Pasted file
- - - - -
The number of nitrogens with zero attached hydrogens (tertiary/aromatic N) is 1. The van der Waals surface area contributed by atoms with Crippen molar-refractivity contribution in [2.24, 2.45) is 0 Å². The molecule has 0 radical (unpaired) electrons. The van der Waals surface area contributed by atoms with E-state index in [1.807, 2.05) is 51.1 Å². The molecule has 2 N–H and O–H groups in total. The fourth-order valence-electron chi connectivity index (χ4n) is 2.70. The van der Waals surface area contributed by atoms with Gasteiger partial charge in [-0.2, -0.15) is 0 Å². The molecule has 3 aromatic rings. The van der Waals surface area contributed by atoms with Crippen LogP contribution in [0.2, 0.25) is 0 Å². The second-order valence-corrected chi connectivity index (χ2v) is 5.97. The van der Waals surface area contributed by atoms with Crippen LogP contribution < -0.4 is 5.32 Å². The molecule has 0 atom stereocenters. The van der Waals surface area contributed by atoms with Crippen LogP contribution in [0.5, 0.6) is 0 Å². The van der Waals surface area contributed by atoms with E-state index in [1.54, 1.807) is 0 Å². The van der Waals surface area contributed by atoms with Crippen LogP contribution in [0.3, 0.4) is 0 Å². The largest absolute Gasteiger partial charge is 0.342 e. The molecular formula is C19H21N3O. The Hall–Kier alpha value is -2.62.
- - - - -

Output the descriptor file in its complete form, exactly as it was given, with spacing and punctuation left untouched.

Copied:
The number of nitrogens with zero attached hydrogens (tertiary/aromatic N) is 1. The van der Waals surface area contributed by atoms with Crippen molar-refractivity contribution in [2.24, 2.45) is 0 Å². The molecule has 0 radical (unpaired) electrons. The van der Waals surface area contributed by atoms with E-state index in [1.807, 2.05) is 51.1 Å². The molecule has 2 N–H and O–H groups in total. The fourth-order valence-electron chi connectivity index (χ4n) is 2.70. The van der Waals surface area contributed by atoms with Gasteiger partial charge in [-0.2, -0.15) is 0 Å². The molecule has 3 aromatic rings. The van der Waals surface area contributed by atoms with Crippen LogP contribution in [0.2, 0.25) is 0 Å². The second-order valence-corrected chi connectivity index (χ2v) is 5.97. The van der Waals surface area contributed by atoms with Crippen LogP contribution < -0.4 is 5.32 Å². The molecule has 0 atom stereocenters. The van der Waals surface area contributed by atoms with Crippen LogP contribution in [0.5, 0.6) is 0 Å². The van der Waals surface area contributed by atoms with E-state index in [1.54, 1.807) is 0 Å². The van der Waals surface area contributed by atoms with Crippen LogP contribution in [0.3, 0.4) is 0 Å². The largest absolute Gasteiger partial charge is 0.342 e. The molecular formula is C19H21N3O. The Hall–Kier alpha value is -2.62.